Page MenuHomePhabricator

[clangd] Support outgoing calls in call hierarchy
Needs ReviewPublic

Authored by qchateau on Dec 26 2020, 2:31 PM.

Details

Reviewers
sammccall
Summary

The implementation is very close the the incoming
calls implementation. The results of the outgoing
calls are expected to be the exact symmetry of the
incoming calls.

Diff Detail

Event Timeline

qchateau created this revision.Dec 26 2020, 2:31 PM
qchateau requested review of this revision.Dec 26 2020, 2:31 PM
qchateau updated this revision to Diff 313767.Dec 26 2020, 4:24 PM
  • Fix tests
qchateau updated this revision to Diff 313776.Dec 27 2020, 3:53 AM
  • Smaller reversed refs memory usage
  • Fix Dex::estimateMemoryUsage

Note: Build fails due to clang-tidy warnings in tests. I chose to keep the naming consistent with what's already in place rather than fix the clang-tidy warning.

nridge added a subscriber: nridge.Jan 10 2021, 2:18 PM

Thanks for working on this!

I haven't looked at the whole patch in detail, but I looked at some parts (mainly the SymbolIndex API and what in-memory structures we store to implement it) and wrote a few thoughts.

clang-tools-extra/clangd/XRefs.cpp
1843

If memory usage of Dex::RevRefs becomes a concern, we could consider only storing the references that would pass this filter in the first place. That would trade off time spent building the reverse lookup (we'd have to do symbol lookups or keep around extra state to track the symbol kinds) for space savings.

clang-tools-extra/clangd/index/Index.h
85

As the protocol wants the outgoing calls grouped by symbol, we could consider storing them (and having the SymbolIndex API expose them) in that way.

The main motivation would be space savings on the storage side (Dex::RevRefs), as in the case of multiple calls to the same function we only need to store the target SymbolID once.

However, it may not be worth doing this, as having a large number of outgoing calls to the same target inside a given function is likely to be rare, and vectors have their own overhead. (It's also not clear to what extent the details of the LSP protocol should dictate the shape of the SymbolIndex API.)

133

Perhaps we should have a distinct request structure, for future extensibility?

clang-tools-extra/clangd/index/MemIndex.cpp
97

Looping over all refs seems expensive even for MemIndex. Perhaps we should have a reverse lookup table similar to RevRefs here as well?

qchateau added inline comments.Jan 11 2021, 12:25 AM
clang-tools-extra/clangd/XRefs.cpp
1843

I've used tried this patch with the whole llvm project indexed. If I remember correctly it's something in the like of 100MB, around 5-10% même usage of clangd. As such it's not very high but it's definitely not negligible, especially for a feature that's not used very often.

clang-tools-extra/clangd/index/Index.h
85

I indeed believe that I'd use more memory than it would save, but I did not try it.
Anyway I think the difference would be minimal, and I'd say we should choose what gives the "best" API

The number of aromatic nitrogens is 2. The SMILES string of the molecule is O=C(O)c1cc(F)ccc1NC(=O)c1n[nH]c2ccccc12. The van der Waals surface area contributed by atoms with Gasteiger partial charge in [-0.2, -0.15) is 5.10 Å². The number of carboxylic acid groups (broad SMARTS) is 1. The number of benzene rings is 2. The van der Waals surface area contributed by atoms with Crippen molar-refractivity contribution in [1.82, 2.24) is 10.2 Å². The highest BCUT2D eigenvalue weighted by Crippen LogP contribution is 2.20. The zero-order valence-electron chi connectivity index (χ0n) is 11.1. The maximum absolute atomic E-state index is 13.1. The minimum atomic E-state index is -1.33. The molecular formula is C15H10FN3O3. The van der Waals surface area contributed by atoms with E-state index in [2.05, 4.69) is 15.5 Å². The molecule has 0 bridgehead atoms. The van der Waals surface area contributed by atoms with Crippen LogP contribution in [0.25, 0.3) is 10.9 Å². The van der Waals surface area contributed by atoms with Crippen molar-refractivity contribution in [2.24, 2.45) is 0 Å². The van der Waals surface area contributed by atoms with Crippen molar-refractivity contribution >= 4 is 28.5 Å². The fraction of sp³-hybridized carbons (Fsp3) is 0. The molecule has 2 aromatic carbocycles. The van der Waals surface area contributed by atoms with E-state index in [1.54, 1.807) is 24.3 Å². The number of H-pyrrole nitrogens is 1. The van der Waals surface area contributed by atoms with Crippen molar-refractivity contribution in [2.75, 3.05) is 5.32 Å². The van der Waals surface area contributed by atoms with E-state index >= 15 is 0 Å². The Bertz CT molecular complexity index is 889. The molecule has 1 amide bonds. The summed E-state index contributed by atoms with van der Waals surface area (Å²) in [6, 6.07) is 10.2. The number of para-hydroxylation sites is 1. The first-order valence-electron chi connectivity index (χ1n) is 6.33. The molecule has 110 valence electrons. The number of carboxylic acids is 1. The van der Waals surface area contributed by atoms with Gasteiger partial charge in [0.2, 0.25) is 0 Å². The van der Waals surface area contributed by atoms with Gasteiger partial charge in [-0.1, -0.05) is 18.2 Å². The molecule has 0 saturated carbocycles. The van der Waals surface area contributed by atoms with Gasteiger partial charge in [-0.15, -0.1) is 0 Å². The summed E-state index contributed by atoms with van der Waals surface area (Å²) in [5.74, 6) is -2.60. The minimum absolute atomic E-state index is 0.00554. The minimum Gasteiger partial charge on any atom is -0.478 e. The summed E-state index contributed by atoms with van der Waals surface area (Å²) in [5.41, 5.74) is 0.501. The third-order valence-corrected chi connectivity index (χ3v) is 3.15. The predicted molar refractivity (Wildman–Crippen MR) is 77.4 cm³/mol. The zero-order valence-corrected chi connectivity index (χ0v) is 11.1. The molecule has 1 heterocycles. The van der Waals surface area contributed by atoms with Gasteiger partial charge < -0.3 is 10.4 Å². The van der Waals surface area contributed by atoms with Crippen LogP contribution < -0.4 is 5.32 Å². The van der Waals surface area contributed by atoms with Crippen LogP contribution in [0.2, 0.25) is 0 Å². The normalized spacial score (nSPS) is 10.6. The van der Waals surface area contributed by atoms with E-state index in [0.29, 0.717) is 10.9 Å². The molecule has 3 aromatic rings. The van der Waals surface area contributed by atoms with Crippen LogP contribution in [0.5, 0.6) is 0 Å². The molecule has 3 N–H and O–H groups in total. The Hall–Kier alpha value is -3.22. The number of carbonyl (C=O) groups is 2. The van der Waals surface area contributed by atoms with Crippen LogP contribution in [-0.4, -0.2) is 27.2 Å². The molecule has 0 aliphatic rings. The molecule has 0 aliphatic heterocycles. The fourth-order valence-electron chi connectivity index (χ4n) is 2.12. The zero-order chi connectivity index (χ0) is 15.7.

133

Sure, that makes sense

clang-tools-extra/clangd/index/MemIndex.cpp
97

That's pretty fast even on my laptop IIRC, and only used for outgoing calls atm.

Thanks for looking into this feature!

I do have to ask a fairly naive question though - what's it useful for, beyond protocol completeness? The obvious alternative to a user is looking at a function's implementation, which is an extra context switch but also provides a lot more information. I'm having trouble understanding when this could be better enough to justify much extra complexity/resources.

(Adding a new method to the index interface seems like a fairly substantial thing, and 5-10% to index memory usage is substantial as you say).

I think that, as with incoming calls, the incremental value is in seeing the tree at a glance. So, you might query the outgoing calls for a function, expand the tree, and look over the transitive callees to see if the function ends up performing a certain type of operation (say, a filesystem access).

That said, I will admit that in ~10 years of using Eclipse CDT, which supports both incoming calls and outgoing calls, I can't recall using outgoing calls even once (whereas I did use incoming calls). Of course, other users' experiences may vary.

You're right, I probably got carried away for the sake of completeness. Allocating extra memory for a feature nobody is going to use is definitely not worth it. Though maybe we can take advantage of what's already been done and if we remove the RevRefs map, and pay the full price of iterating all refs when refersTo is called, we still have this feature. Although slower, it shouldn't take more than a few 100's of milliseconds even on a big project. Which means the feature is usable, at least for most small to medium sized projects, at no extra cost for people who do not use it.

Would this be acceptable ?

For what it's worth, outgoing call is useful for looking at grand children and jump immediately. Also, clangd doesn't runs on embedded devices, so extra memory allocation isn't a concern at all for most users. @sammccall which part of the code do you find very complex/concerning?

Herald added a project: Restricted Project. · View Herald TranscriptNov 11 2021, 2:27 PM